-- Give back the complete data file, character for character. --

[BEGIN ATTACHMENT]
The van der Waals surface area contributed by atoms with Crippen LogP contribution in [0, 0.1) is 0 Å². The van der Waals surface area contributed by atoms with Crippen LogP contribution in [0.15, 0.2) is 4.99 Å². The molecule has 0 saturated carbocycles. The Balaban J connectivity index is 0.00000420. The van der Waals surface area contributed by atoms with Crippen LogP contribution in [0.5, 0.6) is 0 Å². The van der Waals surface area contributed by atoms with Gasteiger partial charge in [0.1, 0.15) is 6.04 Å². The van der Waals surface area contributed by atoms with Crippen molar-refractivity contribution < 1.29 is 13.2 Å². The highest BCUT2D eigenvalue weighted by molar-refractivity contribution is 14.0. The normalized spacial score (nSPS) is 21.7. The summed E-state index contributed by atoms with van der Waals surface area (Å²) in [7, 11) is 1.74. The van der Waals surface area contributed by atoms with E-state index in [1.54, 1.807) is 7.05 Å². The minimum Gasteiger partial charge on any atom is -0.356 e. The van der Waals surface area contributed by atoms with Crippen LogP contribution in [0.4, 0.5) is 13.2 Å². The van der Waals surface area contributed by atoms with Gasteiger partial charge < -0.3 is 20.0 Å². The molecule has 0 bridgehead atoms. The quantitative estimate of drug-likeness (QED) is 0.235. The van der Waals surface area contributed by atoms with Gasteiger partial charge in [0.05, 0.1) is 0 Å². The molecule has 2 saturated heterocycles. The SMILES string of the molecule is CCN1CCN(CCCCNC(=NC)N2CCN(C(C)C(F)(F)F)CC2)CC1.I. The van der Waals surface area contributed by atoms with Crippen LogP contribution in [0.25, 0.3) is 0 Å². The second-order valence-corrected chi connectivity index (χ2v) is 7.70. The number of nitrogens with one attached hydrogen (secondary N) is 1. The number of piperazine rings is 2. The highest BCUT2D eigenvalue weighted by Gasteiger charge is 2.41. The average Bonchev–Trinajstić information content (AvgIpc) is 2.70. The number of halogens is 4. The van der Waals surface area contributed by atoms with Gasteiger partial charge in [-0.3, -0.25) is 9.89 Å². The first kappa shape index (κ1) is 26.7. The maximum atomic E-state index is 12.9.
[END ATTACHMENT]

The van der Waals surface area contributed by atoms with Crippen LogP contribution in [0, 0.1) is 0 Å². The van der Waals surface area contributed by atoms with Crippen LogP contribution in [0.15, 0.2) is 4.99 Å². The molecule has 0 saturated carbocycles. The Balaban J connectivity index is 0.00000420. The van der Waals surface area contributed by atoms with Crippen LogP contribution in [0.5, 0.6) is 0 Å². The van der Waals surface area contributed by atoms with Gasteiger partial charge in [0.1, 0.15) is 6.04 Å². The van der Waals surface area contributed by atoms with Crippen molar-refractivity contribution < 1.29 is 13.2 Å². The highest BCUT2D eigenvalue weighted by molar-refractivity contribution is 14.0. The normalized spacial score (nSPS) is 21.7. The summed E-state index contributed by atoms with van der Waals surface area (Å²) in [7, 11) is 1.74. The van der Waals surface area contributed by atoms with E-state index in [1.54, 1.807) is 7.05 Å². The minimum Gasteiger partial charge on any atom is -0.356 e. The van der Waals surface area contributed by atoms with Crippen LogP contribution in [0.4, 0.5) is 13.2 Å². The van der Waals surface area contributed by atoms with Gasteiger partial charge < -0.3 is 20.0 Å². The molecule has 0 bridgehead atoms. The quantitative estimate of drug-likeness (QED) is 0.235. The van der Waals surface area contributed by atoms with Gasteiger partial charge in [0.05, 0.1) is 0 Å². The molecule has 2 saturated heterocycles. The SMILES string of the molecule is CCN1CCN(CCCCNC(=NC)N2CCN(C(C)C(F)(F)F)CC2)CC1.I. The van der Waals surface area contributed by atoms with Crippen LogP contribution in [0.25, 0.3) is 0 Å². The second-order valence-corrected chi connectivity index (χ2v) is 7.70. The number of nitrogens with one attached hydrogen (secondary N) is 1. The number of piperazine rings is 2. The highest BCUT2D eigenvalue weighted by Gasteiger charge is 2.41. The average Bonchev–Trinajstić information content (AvgIpc) is 2.70. The number of halogens is 4. The van der Waals surface area contributed by atoms with Gasteiger partial charge in [-0.3, -0.25) is 9.89 Å². The first kappa shape index (κ1) is 26.7. The maximum atomic E-state index is 12.9.